When America sneezes, Australia catches a cold but what happens to Australia when China chokes on a property crisis? We are about to find out! The property sector represents around a quarter to a third of the Chinese economy. Rather than rebounding after the end of its strict COVID restrictions, the Chinese economy is heading into a crisis.
This month’s chart shows the price of four bonds over time with each bond belonging to a different giant Chinese property developer. Two of those property companies are in big trouble: Country Garden (the purple line) and Evergrande (yellow). This can be seen by their bond prices below falling far from their par value (USD 100) towards zero. The other two are faring better but as their bond prices below show, they are still being impacted by what is happening with Country Garden, Evergrande, and the Chinese property market more generally.
What went wrong?
The simple answer is that companies like Evergrande became over reliant on credit and that the Chinese government turned the credit tap off in August 2020 with its “three red lines” policy. The Chinese government wanted to reduce speculation in the property market. Instead, they have caused its crash.
As property developers with dubious finances had their credit squeezed, their construction of existing and new apartments began to slow. This sent Chinese property investors into a panic.
Many investors were speculating on property and needed ongoing price rises to make money. But when panic set in, demand fell, and prices began to fall. Many investors got stuck with properties they could not afford, and this has pushed demand and prices down further.
In a vicious cycle, this fall in demand has worsened the financial position of property developers who can no longer find enough buyers for new projects and can no longer rely on new buyers for revenue to fund existing and future projects. The Chinese property market is having a Minsky moment.
According to official Chinese statistics, house prices have only fallen around -7% compared to their recent peak in Q3 2021 (see chart below). However, independent researchers have found falls from -8% to -26% for 25 Chinese cities between November 2018 and March 2023 (see second chart below). The actual peak-to-trough decreases for these cities could be greater, but the researchers only could obtain data back to November 2018.
Evergrande is the poster child for the crisis. It first defaulted on debt in September 2021, which is when the yellow line in the chart-of-the-month first plunged (first chart).
In March, it announced a restructuring of its offshore debt. In August it announced that it plans to file for bankruptcy in the US.
In September, it deferred a meeting with creditors, many of whom are now looking to liquidate the company - an initial hearing will be held in Hong Kong on October 30. Its stock has been suspended (again).
“Based on the company’s current situation and consultations with its advisors and creditors, the company considers it necessary to re-assess the terms of the proposed restructuring to meet the company’s objective situation and the demand of the creditors,” Evergrande.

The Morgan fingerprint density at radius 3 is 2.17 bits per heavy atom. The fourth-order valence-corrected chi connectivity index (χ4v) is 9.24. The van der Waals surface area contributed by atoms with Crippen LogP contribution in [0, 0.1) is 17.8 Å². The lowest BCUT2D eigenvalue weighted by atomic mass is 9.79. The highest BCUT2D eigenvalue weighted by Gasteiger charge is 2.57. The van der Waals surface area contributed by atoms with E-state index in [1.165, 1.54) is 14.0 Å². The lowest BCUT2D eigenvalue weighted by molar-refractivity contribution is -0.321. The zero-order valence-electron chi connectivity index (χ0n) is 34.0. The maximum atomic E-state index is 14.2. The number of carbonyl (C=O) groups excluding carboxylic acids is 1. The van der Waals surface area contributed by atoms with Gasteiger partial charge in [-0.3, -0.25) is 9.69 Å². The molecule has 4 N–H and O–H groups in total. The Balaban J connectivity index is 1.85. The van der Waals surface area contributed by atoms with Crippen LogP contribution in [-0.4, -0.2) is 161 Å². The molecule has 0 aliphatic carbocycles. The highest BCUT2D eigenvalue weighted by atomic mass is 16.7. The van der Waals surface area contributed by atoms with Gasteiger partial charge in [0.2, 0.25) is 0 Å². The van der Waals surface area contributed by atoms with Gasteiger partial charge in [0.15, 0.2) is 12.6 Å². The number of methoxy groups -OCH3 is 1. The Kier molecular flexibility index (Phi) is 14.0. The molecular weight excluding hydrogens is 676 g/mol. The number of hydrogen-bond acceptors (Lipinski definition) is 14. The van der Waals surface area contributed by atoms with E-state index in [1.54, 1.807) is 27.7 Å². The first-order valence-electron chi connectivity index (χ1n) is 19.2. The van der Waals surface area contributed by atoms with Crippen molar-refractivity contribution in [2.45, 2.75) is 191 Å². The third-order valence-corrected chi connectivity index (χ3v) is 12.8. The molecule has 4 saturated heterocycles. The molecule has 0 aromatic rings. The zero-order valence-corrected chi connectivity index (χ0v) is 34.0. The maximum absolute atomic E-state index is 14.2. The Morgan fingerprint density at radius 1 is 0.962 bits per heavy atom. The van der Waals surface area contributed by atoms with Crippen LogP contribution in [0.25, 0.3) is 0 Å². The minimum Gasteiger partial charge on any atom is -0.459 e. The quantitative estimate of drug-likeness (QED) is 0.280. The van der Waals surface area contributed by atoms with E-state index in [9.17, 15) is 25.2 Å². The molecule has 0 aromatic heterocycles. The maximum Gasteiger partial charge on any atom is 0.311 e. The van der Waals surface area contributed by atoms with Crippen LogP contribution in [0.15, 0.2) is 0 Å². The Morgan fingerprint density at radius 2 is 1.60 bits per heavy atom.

What does this mean for the Chinese economy?
Around 70% of Chinese household wealth is invested in the property market. So, as property values fall, the wealth of Chinese households is falling. The Chinese government (and the world) had hoped that the Chinese consumer would lead Chinese (and global) in 2023 as they exited COVID restrictions. Instead, it looks like Chinese households will be reducing their consumption. Those working for or connected to the property companies will be even more adversely affected. Then, there are the second-order effects on the rest of the economy such as the impact on indebted local governments who were reliant on property sales for much of their revenue. China could face a severe recession. It may also find itself in a similar position to Japan after its property bubble burst in 1992: decades of low growth and deflation.
What does this mean for the Australian economy?
After the recent thawing in trade relations, China is again Australia’s top trading partner with 36% of total exports by value in the first half of 2023 (see chart below).
Our biggest exports to China are iron ore, lithium, and LNG. Iron ore is used by China to make steel with the property sector a key customer. Expect iron ore exports to be affected. Lithium is used to make electric batteries with the Chinese electric car market a key customer. Chinese electric car sales have rebounded so far this year, but this cannot last.
So, if the Chinese economy falls into crisis, it will drag upon the Australian economy. This will be in addition to our own slowing domestic economy and the slowdown in America and Europe. Unlike the GFC, there are no Chinese exports to save us this time.
If the impact of the Chinese crisis on our growth is severe it may put the RBA in a sticky situation, if inflation is still high. Could we have stagflation?
What does this mean for Private Debt in Australia?
The impact on private debt will depend on the impact of the Chinese crisis on the Australian economy. The good news is that the Australian economy has so far proved resilient.
Private debt providers would feel confident to help their clients through a mild recession but a bigger crisis would pose a greater challenge for everyone.